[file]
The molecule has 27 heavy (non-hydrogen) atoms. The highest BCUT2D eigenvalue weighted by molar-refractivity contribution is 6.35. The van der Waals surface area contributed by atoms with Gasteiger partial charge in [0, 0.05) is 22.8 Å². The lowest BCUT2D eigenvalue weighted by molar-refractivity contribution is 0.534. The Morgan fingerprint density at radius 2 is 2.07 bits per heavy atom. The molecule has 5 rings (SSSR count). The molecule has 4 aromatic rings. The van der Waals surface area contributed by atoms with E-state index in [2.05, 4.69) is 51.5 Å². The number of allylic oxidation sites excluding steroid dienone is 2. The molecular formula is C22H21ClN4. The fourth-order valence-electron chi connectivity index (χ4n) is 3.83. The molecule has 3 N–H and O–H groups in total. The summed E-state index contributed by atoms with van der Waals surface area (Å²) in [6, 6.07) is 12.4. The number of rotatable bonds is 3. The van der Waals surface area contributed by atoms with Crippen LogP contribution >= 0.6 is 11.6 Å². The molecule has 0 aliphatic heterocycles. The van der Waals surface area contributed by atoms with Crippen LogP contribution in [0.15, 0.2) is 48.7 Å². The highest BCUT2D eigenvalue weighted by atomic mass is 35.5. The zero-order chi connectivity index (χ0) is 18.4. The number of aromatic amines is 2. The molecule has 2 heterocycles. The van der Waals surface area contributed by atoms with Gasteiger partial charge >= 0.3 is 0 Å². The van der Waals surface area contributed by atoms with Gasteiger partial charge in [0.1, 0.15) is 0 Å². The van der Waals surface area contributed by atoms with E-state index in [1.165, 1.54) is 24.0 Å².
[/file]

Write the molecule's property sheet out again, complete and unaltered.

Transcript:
The molecule has 27 heavy (non-hydrogen) atoms. The highest BCUT2D eigenvalue weighted by molar-refractivity contribution is 6.35. The van der Waals surface area contributed by atoms with Gasteiger partial charge in [0, 0.05) is 22.8 Å². The lowest BCUT2D eigenvalue weighted by molar-refractivity contribution is 0.534. The Morgan fingerprint density at radius 2 is 2.07 bits per heavy atom. The molecule has 5 rings (SSSR count). The molecule has 4 aromatic rings. The van der Waals surface area contributed by atoms with E-state index in [2.05, 4.69) is 51.5 Å². The number of allylic oxidation sites excluding steroid dienone is 2. The molecular formula is C22H21ClN4. The fourth-order valence-electron chi connectivity index (χ4n) is 3.83. The molecule has 3 N–H and O–H groups in total. The summed E-state index contributed by atoms with van der Waals surface area (Å²) in [6, 6.07) is 12.4. The number of rotatable bonds is 3. The van der Waals surface area contributed by atoms with Crippen LogP contribution >= 0.6 is 11.6 Å². The molecule has 0 aliphatic heterocycles. The van der Waals surface area contributed by atoms with Crippen LogP contribution in [0.15, 0.2) is 48.7 Å². The highest BCUT2D eigenvalue weighted by atomic mass is 35.5. The zero-order chi connectivity index (χ0) is 18.4. The number of aromatic amines is 2. The molecule has 2 heterocycles. The van der Waals surface area contributed by atoms with Gasteiger partial charge >= 0.3 is 0 Å². The van der Waals surface area contributed by atoms with Gasteiger partial charge in [0.1, 0.15) is 0 Å². The van der Waals surface area contributed by atoms with E-state index in [1.165, 1.54) is 24.0 Å².